04:57 The difference in stereochemistry effectively means that only the alpha glucosidase enzyme is able to hydrolyse that acetal resulting in the formation of a free alpha glucose and methanol. The enzyme alpha glucosidase is unable to break down the beta glucose acetal equivalent and their reaction occurs.

    05:20 This, for example, in a very basic sense, is the reason why human beings cannot break down things like tree bark and so forth because the cellulose from which it is constituted is made up of beta glucose units rather than alpha glucose units. And therefore, we lack the enzymes to be able to break it down to the sugar components which we then use as part of the glycolysis in citric acid and electron transport chain.

    05:48 An enzyme, as I have said, will only catalyse a certain type of reaction using certain substrates.

    05:56 In this particular scenario, this is a stereochemical selectivity for one particular, if you like, [Unaware 00:06:05] over the other.

    About the Lecture

    The lecture Enzymes: Introduction by Adam Le Gresley, PhD is from the course Medical Chemistry.

    Included Quiz Questions

    1. An enzyme is a biocatalyst which enables a biochemical reaction to take place at a faster rate.
    2. An enzyme is a substrate which allows the conversion of CO₂ into carbohydrates in the living cells.
    3. An enzyme is a hydrocarbon molecule which serves as a source of energy during a biochemical transformation in a living cell.
    4. An enzyme is a metal atom, which acts as a catalyst during the conversion of a fat molecule to CO₂.
    5. An enzyme is a final product of a biochemical process taking place under anaerobic conditions.
    1. Enzymes slow down the rates of biochemical reactions to prevent energy losses.
    2. Enzymes lower the activation energy of a reaction by bringing the substrates together during a biochemical reaction.
    3. Enzymes are an important part of all biochemical reactions taking place in the living systems.
    4. Enzymes are highly specific in nature regarding the substrate and type of reaction that they catalyze.
    5. Enzyme activities in the living cells are regulated according to the needs of the cell.
    1. … maintaining the acid-base balance and participating in the CO₂ removal from tissues.
    2. … maintaining glucose levels in the blood.
    3. … maintaining O₂ levels in blood and tissues.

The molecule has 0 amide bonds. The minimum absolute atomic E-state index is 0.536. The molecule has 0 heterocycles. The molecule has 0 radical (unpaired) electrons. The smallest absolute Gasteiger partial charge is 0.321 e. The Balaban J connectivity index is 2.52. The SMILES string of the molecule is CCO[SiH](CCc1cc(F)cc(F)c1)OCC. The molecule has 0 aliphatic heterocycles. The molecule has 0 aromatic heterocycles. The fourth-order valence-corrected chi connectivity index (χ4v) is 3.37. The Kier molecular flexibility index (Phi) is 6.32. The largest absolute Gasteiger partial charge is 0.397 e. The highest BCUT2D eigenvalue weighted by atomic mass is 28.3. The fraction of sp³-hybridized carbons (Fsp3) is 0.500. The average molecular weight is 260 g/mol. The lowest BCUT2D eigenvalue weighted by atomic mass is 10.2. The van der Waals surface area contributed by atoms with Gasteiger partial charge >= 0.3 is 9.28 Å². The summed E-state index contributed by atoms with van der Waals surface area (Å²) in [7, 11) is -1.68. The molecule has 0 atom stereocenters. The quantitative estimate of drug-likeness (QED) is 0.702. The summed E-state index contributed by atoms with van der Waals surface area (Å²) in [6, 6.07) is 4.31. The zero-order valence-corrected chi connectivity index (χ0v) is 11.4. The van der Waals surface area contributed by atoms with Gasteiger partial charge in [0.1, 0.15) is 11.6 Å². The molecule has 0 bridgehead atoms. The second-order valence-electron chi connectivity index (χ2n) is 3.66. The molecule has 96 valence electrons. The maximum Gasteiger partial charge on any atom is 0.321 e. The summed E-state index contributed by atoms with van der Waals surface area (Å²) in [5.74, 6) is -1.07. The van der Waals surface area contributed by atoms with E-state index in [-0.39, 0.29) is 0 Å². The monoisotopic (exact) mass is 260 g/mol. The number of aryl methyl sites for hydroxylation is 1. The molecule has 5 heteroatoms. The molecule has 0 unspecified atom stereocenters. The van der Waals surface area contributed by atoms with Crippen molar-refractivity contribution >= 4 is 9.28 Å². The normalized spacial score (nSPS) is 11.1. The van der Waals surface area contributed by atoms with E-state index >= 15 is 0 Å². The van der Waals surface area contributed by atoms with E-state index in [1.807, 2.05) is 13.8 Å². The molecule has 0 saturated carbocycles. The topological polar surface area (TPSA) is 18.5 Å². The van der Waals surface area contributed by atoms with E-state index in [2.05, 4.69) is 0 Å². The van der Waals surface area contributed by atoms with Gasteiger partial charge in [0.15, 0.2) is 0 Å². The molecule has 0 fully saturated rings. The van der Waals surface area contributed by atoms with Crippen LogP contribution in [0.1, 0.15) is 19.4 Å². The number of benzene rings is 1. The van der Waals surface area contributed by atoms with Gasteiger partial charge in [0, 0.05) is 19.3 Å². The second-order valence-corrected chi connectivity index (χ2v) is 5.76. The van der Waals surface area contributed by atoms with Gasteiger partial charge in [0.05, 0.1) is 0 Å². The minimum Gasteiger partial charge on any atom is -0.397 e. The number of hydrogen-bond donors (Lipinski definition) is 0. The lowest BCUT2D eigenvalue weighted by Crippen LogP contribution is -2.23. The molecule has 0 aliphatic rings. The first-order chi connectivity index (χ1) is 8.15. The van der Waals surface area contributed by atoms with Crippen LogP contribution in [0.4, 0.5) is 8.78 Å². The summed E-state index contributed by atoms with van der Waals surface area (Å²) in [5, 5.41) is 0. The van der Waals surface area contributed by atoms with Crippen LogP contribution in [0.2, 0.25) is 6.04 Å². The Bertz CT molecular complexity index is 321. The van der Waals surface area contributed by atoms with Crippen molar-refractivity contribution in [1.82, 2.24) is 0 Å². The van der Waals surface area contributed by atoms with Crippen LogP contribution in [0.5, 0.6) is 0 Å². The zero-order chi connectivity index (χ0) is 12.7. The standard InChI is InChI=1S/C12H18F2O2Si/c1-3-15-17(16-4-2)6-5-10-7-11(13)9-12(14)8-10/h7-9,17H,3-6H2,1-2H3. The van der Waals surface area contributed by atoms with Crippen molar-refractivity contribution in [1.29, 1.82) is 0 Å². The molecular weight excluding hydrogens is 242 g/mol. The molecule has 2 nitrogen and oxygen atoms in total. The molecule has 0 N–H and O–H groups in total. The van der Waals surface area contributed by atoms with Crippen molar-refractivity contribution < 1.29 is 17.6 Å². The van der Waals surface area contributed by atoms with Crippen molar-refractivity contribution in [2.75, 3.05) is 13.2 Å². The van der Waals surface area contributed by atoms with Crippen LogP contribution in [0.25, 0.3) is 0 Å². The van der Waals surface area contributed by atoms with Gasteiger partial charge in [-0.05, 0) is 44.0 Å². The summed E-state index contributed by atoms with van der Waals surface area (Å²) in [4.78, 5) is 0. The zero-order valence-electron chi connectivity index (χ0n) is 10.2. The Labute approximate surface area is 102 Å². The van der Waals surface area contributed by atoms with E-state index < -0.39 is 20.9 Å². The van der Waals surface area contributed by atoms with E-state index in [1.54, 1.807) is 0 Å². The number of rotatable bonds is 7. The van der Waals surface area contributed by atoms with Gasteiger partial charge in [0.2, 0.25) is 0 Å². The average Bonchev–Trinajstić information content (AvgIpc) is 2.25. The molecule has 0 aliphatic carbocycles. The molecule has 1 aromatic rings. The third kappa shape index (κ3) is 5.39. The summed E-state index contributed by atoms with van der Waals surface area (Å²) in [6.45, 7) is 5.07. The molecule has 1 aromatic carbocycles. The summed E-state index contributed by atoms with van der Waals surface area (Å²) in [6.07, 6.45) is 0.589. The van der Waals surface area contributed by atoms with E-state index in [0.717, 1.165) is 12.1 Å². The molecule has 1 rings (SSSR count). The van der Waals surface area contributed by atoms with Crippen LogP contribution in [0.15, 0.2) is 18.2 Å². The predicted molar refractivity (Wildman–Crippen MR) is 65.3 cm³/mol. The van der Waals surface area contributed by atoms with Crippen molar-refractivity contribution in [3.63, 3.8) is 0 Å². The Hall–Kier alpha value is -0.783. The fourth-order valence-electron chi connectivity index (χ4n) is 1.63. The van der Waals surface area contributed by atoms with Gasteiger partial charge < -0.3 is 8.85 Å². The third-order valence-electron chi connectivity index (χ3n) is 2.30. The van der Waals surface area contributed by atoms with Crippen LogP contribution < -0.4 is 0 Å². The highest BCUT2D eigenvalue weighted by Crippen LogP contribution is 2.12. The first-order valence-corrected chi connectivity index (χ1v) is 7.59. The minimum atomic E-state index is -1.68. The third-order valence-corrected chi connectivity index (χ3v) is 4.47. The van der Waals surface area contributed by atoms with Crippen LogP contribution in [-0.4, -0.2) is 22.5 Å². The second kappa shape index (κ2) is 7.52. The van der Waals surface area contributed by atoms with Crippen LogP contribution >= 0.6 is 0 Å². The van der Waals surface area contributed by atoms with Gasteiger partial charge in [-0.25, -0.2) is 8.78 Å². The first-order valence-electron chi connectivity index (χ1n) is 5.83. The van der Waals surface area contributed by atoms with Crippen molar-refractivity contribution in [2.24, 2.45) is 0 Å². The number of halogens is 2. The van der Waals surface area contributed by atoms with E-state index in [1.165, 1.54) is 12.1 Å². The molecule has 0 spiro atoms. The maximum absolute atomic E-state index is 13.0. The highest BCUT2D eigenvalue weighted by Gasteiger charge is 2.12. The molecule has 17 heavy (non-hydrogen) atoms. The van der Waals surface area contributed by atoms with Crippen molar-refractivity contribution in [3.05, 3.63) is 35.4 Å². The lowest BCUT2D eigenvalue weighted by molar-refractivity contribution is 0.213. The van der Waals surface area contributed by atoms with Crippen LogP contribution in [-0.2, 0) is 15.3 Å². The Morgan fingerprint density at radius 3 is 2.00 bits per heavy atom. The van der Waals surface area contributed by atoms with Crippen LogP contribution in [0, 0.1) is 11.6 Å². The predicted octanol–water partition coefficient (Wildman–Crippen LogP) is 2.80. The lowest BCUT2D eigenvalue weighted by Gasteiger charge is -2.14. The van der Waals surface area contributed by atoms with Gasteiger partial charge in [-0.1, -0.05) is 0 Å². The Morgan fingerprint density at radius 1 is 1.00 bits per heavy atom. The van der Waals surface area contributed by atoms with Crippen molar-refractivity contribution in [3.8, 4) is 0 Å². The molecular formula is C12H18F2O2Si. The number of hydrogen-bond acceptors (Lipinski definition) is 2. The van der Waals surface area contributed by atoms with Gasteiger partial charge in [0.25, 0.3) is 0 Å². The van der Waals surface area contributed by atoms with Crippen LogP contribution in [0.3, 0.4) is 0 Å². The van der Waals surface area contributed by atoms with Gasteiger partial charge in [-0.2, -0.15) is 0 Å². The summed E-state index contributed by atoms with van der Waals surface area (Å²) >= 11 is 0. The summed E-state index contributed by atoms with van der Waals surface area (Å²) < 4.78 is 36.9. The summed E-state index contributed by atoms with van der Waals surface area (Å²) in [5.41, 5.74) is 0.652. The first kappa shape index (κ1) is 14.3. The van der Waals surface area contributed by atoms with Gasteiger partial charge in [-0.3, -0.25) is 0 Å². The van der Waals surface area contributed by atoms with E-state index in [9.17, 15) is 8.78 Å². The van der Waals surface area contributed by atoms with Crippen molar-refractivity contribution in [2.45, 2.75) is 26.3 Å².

4. … facilitating the transportation of O₂ to the tissues.
    5. … facilitating the removal of excess of O₂ from the tissues.
    1. Cosubstrate keeps associating with an apoenzyme very tightly and gets consumed during a biochemical reaction.
    2. Cofactors can be a metal ion or an organic molecule which helps an enzyme to catalyze a particular biochemical reaction.
    3. Cofactor refers to non-protein organic molecules associated with an enzyme which help the enzyme to carry out a biochemical reaction at substantial rates.
    4. An apoenzyme associates with a cofactor and gets converted to an active form called holoenzyme.
    5. A cofactor is called a prosthetic group when it is tightly bound to an apoenzyme.
    1. … they display a preference for one enantiomer of a chiral molecule over the other.
    2. … they do not discriminate between two enantiomers of a chiral molecule during a chemical reaction.
    3. … they can metabolize any chemical reaction in a cell.
    4. … they get consumed in a biochemical reaction.
    5. … they can convert any reactant into the desired product.
    1. Because cellulose contains beta acetal links, but human digestive juices lack the enzyme needed to break these links.
    2. Because cellulose contains alpha acetal links, but human digestive juices lack the enzyme needed to break these links.
    3. Because cellulose contains alpha acetal links, but human digestive enzymes cannot break these links due to inappropriate pH conditions.
    4. Because cellulose contains amide link, but human digestive juices lack amide bond breaking enzymes.
    5. Because strong hydrogen bonds keep the cellulose fibers together, but human enzymes are unable to break these attractive forces to start the digestion of cellulose.

    Author of lecture Enzymes: Introduction

     Adam Le Gresley, PhD

    Adam Le Gresley, PhD